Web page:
The new social studies of childhood advocate for children to be viewed and approached as social actors who are competent participants on matters affecting them. It further suggests that childhood should be viewed as a social construct; it takes note of differences and variations in childhoods that need to be taken into account when coming up with programs and interventions for children. To researchers, this calls for a shift from doing research “on” children to doing research “with" children. It is these notions of new social studies of childhood that have guided my study.
My thesis explores factors that prompt street children to escape institutional care in preference for the streets, and challenges they encounter on the streets and how they manage to survival regardless of the challenges they are exposed to. Gender differences in the way street life affects boys and girls are highlighted.
The study employed qualitative research methods namely, semi-structured interviews; participant observation, focus group discussions. The total number of participants in this study was 20, 10 boys and 10 girls. 5 girls were living on the streets and the other 5 were living under institutional care but previously they had lived on the street. Accordingly, 5 boys were living on the streets and the other 5 were living under institutional care but previously they had lived on the streets.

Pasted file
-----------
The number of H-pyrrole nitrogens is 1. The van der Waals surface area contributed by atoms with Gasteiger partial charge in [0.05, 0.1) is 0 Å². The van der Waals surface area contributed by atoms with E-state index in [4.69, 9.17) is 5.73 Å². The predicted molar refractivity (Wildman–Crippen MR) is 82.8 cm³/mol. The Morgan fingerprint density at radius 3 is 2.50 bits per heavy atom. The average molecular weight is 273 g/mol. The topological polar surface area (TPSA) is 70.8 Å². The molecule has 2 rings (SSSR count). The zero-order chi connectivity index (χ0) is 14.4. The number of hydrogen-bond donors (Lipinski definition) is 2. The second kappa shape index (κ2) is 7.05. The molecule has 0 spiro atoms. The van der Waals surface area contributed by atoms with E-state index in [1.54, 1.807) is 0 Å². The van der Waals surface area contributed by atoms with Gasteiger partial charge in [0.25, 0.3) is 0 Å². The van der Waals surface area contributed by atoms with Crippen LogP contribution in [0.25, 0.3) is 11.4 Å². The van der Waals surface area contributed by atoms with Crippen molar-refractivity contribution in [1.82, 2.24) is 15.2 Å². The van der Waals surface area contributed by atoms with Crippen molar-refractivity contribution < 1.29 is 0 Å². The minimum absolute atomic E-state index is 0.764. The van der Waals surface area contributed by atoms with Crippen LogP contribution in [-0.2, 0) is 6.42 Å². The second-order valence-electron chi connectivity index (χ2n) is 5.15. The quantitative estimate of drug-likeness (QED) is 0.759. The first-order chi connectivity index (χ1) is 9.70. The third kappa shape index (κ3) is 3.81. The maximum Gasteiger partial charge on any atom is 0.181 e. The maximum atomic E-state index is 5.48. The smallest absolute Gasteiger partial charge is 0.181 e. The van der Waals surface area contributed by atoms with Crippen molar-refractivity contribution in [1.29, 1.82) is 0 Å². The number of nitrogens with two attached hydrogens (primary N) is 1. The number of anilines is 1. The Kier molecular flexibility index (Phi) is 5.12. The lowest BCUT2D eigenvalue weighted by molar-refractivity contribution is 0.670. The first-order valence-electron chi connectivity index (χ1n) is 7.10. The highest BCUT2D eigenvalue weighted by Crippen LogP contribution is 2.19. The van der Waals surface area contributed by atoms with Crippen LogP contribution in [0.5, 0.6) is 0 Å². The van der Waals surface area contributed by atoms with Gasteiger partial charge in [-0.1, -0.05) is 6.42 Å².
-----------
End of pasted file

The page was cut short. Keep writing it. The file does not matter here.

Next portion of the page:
The study realizes that street children defy the widely held idea of vulnerability and dependence arising from the conviction that a “proper” childhood involves being nurtured by parents within a home and secluded from the dangers of the adult world. However, through their social network, seen as social capital, and by employing their agency, street children are able to develop survival mechanisms that sustain their lives in the absence of parents. Based on the accounts from girls, the study documents that cultural norms and gender stereotypes put girls at a disadvantage as they have limited survival mechanism and they are generally more vulnerable than boys. Knowledge based on street childrens’ perspectives and reflections about their lives is crucial as a resource for developing interventions.